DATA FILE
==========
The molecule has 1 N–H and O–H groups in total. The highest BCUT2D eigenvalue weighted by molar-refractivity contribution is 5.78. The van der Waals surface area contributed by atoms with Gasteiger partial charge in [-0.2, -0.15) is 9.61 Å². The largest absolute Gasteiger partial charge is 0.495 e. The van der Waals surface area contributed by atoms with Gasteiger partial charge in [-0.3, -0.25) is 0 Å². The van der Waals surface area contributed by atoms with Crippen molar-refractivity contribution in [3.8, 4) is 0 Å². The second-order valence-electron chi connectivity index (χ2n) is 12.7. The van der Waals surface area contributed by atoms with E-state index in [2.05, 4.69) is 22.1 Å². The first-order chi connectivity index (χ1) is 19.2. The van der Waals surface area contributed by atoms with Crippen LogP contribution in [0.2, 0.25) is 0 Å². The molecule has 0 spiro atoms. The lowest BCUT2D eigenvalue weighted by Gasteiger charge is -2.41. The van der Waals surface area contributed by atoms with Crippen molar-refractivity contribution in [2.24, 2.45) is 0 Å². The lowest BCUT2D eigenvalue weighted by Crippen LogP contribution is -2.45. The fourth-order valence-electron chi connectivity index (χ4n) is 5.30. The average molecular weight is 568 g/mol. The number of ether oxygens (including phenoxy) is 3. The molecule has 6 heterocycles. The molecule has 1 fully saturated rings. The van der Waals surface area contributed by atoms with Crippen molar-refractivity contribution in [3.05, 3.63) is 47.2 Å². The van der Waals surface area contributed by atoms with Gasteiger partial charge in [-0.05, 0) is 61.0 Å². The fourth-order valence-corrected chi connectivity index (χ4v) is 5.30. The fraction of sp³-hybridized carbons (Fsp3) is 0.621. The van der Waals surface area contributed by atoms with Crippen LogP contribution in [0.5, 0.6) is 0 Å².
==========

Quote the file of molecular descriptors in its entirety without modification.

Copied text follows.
The molecule has 1 N–H and O–H groups in total. The highest BCUT2D eigenvalue weighted by molar-refractivity contribution is 5.78. The van der Waals surface area contributed by atoms with Gasteiger partial charge in [-0.2, -0.15) is 9.61 Å². The largest absolute Gasteiger partial charge is 0.495 e. The van der Waals surface area contributed by atoms with Gasteiger partial charge in [-0.3, -0.25) is 0 Å². The van der Waals surface area contributed by atoms with Crippen molar-refractivity contribution in [3.8, 4) is 0 Å². The second-order valence-electron chi connectivity index (χ2n) is 12.7. The van der Waals surface area contributed by atoms with E-state index in [2.05, 4.69) is 22.1 Å². The first-order chi connectivity index (χ1) is 19.2. The van der Waals surface area contributed by atoms with Crippen LogP contribution in [0.2, 0.25) is 0 Å². The molecule has 0 spiro atoms. The lowest BCUT2D eigenvalue weighted by Gasteiger charge is -2.41. The van der Waals surface area contributed by atoms with Crippen molar-refractivity contribution in [2.24, 2.45) is 0 Å². The lowest BCUT2D eigenvalue weighted by Crippen LogP contribution is -2.45. The fourth-order valence-electron chi connectivity index (χ4n) is 5.30. The average molecular weight is 568 g/mol. The number of ether oxygens (including phenoxy) is 3. The molecule has 6 heterocycles. The molecule has 1 fully saturated rings. The van der Waals surface area contributed by atoms with Crippen molar-refractivity contribution in [3.05, 3.63) is 47.2 Å². The van der Waals surface area contributed by atoms with Gasteiger partial charge in [-0.05, 0) is 61.0 Å². The fourth-order valence-corrected chi connectivity index (χ4v) is 5.30. The fraction of sp³-hybridized carbons (Fsp3) is 0.621. The van der Waals surface area contributed by atoms with Crippen LogP contribution in [0.5, 0.6) is 0 Å².